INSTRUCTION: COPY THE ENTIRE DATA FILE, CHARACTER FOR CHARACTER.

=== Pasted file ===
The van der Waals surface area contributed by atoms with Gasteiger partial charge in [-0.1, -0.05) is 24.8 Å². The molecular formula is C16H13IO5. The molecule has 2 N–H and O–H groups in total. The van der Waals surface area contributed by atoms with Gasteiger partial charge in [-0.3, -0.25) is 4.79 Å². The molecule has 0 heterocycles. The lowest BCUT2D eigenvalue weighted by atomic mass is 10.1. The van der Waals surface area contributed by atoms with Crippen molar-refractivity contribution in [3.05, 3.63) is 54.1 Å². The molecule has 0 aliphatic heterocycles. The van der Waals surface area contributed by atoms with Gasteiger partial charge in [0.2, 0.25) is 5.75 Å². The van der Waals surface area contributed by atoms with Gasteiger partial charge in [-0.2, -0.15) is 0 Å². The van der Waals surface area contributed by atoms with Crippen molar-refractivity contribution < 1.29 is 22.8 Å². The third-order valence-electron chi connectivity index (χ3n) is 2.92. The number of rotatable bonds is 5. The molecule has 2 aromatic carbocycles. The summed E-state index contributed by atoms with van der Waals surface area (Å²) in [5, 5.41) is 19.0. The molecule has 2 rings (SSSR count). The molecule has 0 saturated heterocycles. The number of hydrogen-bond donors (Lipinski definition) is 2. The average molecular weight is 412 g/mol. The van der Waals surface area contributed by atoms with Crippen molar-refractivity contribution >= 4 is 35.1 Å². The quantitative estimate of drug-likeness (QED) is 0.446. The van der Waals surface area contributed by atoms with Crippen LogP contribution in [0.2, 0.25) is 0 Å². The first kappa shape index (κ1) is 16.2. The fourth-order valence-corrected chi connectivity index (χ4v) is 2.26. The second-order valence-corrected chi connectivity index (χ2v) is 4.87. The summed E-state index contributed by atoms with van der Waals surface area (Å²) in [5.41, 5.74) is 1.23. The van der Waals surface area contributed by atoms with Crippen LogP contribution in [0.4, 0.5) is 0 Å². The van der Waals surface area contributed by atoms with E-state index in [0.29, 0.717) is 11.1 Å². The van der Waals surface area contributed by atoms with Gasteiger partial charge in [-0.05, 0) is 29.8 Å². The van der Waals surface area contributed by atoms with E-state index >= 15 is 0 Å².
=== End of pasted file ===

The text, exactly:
The van der Waals surface area contributed by atoms with Gasteiger partial charge in [-0.1, -0.05) is 24.8 Å². The molecular formula is C16H13IO5. The molecule has 2 N–H and O–H groups in total. The van der Waals surface area contributed by atoms with Gasteiger partial charge in [-0.3, -0.25) is 4.79 Å². The molecule has 0 heterocycles. The lowest BCUT2D eigenvalue weighted by atomic mass is 10.1. The van der Waals surface area contributed by atoms with Crippen molar-refractivity contribution in [3.05, 3.63) is 54.1 Å². The molecule has 0 aliphatic heterocycles. The van der Waals surface area contributed by atoms with Gasteiger partial charge in [0.2, 0.25) is 5.75 Å². The van der Waals surface area contributed by atoms with Gasteiger partial charge in [-0.2, -0.15) is 0 Å². The van der Waals surface area contributed by atoms with Crippen molar-refractivity contribution < 1.29 is 22.8 Å². The third-order valence-electron chi connectivity index (χ3n) is 2.92. The number of rotatable bonds is 5. The molecule has 2 aromatic carbocycles. The summed E-state index contributed by atoms with van der Waals surface area (Å²) in [5, 5.41) is 19.0. The molecule has 2 rings (SSSR count). The molecule has 0 saturated heterocycles. The number of hydrogen-bond donors (Lipinski definition) is 2. The average molecular weight is 412 g/mol. The van der Waals surface area contributed by atoms with Crippen molar-refractivity contribution >= 4 is 35.1 Å². The quantitative estimate of drug-likeness (QED) is 0.446. The van der Waals surface area contributed by atoms with Crippen LogP contribution in [0.2, 0.25) is 0 Å². The first kappa shape index (κ1) is 16.2. The fourth-order valence-corrected chi connectivity index (χ4v) is 2.26. The second-order valence-corrected chi connectivity index (χ2v) is 4.87. The summed E-state index contributed by atoms with van der Waals surface area (Å²) in [5.41, 5.74) is 1.23. The van der Waals surface area contributed by atoms with Crippen LogP contribution in [0.4, 0.5) is 0 Å². The van der Waals surface area contributed by atoms with E-state index in [0.29, 0.717) is 11.1 Å². The van der Waals surface area contributed by atoms with Gasteiger partial charge in [-0.05, 0) is 29.8 Å². The van der Waals surface area contributed by atoms with E-state index >= 15 is 0 Å².